Europe

Kitzbuhel

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It’s an oddity of the East-West orientation of the Central European mountains that the ebbs and flows of ice ages of the last 2000 years have repeatedly wiped out and then replenished the Austrian and German forests. The legendary Walder we drive through today are the result of a romantic 19th century attempt to replant the Bavarian and Alpine plateaux. No Roman Legionnaire would recognize our organized landscape from his perch atop the limes Germanica that protected his delicate civilization from the Barbarians.
 
Some major forest uses are gone—beekeeping from before the advent of sugar, charcoal for glassmaking, yews and oak for weapons, firs for smelting and mining. It was said that an entire German oak forest sank at the Battle of Trafalgar in 1805, but these days most ships sunk in anger are made of steel. Hunting and skiing have become more recreational than essential. The great farm hearths fed by firewood gathering are more decorative than practical.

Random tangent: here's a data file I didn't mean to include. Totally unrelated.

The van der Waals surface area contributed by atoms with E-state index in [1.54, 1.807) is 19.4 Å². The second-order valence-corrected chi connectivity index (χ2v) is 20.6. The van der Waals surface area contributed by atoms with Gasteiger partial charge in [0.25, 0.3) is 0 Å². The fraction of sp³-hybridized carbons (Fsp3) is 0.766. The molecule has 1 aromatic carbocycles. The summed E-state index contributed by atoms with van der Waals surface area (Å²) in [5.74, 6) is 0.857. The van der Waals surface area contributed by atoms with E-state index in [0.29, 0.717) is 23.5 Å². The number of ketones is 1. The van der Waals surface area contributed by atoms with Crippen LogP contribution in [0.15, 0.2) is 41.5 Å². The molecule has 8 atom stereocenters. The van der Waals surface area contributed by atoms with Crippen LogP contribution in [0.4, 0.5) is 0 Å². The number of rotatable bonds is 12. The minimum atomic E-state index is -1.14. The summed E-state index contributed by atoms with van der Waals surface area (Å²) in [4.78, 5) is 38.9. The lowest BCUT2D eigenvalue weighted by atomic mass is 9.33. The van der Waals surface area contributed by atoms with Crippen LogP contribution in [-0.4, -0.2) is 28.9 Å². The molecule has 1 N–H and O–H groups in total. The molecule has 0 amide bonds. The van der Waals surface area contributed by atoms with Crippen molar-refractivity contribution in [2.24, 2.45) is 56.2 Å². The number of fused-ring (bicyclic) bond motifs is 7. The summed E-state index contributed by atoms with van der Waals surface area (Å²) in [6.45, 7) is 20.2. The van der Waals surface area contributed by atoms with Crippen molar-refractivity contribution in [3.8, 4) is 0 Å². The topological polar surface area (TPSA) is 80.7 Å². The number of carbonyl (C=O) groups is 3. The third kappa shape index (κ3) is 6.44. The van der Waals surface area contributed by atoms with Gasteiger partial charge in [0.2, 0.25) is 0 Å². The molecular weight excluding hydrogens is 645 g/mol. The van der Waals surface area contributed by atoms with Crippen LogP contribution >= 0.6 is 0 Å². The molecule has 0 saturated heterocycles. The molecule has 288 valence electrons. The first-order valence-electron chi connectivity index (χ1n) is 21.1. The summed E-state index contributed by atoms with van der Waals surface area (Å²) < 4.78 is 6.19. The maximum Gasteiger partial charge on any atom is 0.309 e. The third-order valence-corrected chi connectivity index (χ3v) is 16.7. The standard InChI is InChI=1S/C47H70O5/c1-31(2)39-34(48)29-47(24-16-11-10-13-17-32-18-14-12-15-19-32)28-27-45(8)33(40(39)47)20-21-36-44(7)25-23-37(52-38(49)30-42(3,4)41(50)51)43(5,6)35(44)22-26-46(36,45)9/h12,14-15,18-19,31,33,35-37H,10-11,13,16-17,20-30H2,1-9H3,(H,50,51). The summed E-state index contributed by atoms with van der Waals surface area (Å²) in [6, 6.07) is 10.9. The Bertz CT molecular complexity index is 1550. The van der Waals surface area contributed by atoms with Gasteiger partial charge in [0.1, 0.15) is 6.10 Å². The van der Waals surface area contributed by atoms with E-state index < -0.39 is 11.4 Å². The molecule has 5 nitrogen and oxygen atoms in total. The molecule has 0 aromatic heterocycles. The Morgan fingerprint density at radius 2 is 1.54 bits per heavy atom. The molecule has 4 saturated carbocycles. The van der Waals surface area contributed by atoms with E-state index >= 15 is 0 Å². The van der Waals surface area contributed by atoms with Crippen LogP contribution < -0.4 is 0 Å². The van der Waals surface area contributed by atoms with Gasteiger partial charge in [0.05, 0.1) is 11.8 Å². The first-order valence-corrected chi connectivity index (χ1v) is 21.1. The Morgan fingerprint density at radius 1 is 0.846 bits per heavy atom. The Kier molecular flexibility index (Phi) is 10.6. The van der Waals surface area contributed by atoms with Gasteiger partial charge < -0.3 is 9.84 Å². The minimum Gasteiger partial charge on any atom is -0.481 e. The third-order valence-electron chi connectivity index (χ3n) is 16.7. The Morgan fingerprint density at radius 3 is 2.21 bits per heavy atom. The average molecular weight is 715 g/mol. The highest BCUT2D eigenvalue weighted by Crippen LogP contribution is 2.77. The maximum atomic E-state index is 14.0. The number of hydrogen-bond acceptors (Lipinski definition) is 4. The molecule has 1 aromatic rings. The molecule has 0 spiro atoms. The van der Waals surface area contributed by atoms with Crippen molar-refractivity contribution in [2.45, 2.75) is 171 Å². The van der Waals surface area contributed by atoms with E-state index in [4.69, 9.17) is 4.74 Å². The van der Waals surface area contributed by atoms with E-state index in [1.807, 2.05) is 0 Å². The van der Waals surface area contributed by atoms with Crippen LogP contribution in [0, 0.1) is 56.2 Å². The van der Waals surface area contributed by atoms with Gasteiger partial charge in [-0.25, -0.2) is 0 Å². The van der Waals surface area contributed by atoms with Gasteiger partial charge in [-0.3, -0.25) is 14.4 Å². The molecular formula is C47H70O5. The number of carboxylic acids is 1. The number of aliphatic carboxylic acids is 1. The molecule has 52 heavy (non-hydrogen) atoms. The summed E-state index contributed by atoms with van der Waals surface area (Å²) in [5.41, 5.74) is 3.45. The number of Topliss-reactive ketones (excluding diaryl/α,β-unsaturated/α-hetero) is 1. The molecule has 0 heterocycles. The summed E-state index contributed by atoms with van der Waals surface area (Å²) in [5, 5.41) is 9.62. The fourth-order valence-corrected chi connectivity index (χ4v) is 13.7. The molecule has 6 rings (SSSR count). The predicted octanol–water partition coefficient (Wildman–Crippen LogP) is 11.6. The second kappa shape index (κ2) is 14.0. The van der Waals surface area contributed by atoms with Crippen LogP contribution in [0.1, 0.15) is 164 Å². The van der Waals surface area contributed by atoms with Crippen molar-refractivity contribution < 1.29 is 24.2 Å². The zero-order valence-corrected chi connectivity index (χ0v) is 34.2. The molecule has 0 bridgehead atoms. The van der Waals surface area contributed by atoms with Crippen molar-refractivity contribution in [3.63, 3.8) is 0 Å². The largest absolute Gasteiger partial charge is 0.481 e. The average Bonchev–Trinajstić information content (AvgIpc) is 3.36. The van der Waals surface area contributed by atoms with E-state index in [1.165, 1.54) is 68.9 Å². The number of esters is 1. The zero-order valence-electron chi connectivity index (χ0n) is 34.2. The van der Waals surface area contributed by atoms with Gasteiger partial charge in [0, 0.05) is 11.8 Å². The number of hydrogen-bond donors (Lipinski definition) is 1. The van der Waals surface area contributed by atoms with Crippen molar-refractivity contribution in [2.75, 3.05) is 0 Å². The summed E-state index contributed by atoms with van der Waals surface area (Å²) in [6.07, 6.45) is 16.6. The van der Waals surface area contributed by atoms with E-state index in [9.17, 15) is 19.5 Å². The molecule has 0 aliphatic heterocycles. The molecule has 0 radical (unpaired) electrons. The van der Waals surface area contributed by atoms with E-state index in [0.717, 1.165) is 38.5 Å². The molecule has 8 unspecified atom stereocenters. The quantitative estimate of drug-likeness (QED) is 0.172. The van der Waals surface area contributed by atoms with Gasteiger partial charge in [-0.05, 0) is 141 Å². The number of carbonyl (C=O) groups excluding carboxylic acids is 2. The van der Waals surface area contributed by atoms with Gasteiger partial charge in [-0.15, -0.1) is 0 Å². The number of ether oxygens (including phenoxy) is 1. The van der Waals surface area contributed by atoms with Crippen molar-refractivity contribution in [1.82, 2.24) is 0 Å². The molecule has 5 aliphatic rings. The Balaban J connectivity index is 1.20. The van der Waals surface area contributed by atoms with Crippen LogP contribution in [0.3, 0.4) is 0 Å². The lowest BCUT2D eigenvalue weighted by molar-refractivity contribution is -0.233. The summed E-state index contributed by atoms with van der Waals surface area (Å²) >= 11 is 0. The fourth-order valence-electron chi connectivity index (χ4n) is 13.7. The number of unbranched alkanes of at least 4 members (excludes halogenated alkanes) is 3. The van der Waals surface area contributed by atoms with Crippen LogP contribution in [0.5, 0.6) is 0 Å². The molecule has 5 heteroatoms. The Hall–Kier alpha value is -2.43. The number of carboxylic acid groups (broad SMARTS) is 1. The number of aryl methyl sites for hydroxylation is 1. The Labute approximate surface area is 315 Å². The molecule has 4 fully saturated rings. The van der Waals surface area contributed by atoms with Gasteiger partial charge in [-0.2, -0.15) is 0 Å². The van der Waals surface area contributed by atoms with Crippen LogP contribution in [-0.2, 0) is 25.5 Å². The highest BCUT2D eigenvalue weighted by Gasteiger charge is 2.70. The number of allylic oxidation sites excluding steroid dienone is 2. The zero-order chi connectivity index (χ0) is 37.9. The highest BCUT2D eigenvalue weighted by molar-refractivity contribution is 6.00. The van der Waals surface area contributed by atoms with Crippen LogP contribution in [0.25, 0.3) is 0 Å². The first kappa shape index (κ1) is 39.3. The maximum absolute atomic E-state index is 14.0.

Apart from pollution, the biggest threat to the modern European forest is the proliferation of deer with their omnivorous eating habits. So hunting is encouraged, mainly during the fall rutting season when you can hear the bellows of red stags and the crack of Mouflon ram horns echoing across the alps. The only animal that is still hunted year-round is the wild boar. In the closest thing to old-fashioned society hunts, you will find lines of BMWs at the entrance to a forest trail, as their owners figure out which end of the rifle to point at their eyes.
 
Hunting blinds are found everywhere in the Alps, but in a wild January like this one, outside of hunting season, they mainly serve as great photo subjects for people like us.
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